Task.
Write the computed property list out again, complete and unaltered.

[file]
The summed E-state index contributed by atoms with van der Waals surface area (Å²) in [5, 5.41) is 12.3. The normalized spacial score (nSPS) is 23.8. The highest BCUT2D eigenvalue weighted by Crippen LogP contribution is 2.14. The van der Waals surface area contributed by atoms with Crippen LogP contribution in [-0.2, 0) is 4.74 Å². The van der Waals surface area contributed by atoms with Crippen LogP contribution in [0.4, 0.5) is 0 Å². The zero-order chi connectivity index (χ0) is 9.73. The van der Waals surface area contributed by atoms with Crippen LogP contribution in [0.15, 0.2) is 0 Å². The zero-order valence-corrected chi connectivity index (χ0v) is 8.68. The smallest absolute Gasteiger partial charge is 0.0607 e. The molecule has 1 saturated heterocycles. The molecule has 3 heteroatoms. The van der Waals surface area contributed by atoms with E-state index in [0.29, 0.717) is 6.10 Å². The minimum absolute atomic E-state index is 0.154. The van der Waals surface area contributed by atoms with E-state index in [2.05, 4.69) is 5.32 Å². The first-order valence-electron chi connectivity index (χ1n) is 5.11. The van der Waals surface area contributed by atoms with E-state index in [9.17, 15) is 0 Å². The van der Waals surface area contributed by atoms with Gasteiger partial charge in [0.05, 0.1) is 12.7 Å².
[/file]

The summed E-state index contributed by atoms with van der Waals surface area (Å²) in [5, 5.41) is 12.3. The normalized spacial score (nSPS) is 23.8. The highest BCUT2D eigenvalue weighted by Crippen LogP contribution is 2.14. The van der Waals surface area contributed by atoms with Crippen LogP contribution in [-0.2, 0) is 4.74 Å². The van der Waals surface area contributed by atoms with Crippen LogP contribution in [0.4, 0.5) is 0 Å². The zero-order chi connectivity index (χ0) is 9.73. The van der Waals surface area contributed by atoms with Crippen LogP contribution in [0.15, 0.2) is 0 Å². The zero-order valence-corrected chi connectivity index (χ0v) is 8.68. The smallest absolute Gasteiger partial charge is 0.0607 e. The molecule has 1 saturated heterocycles. The molecule has 3 heteroatoms. The van der Waals surface area contributed by atoms with E-state index in [0.29, 0.717) is 6.10 Å². The minimum absolute atomic E-state index is 0.154. The van der Waals surface area contributed by atoms with E-state index in [2.05, 4.69) is 5.32 Å². The first-order valence-electron chi connectivity index (χ1n) is 5.11. The van der Waals surface area contributed by atoms with E-state index in [9.17, 15) is 0 Å². The van der Waals surface area contributed by atoms with Gasteiger partial charge in [0.05, 0.1) is 12.7 Å².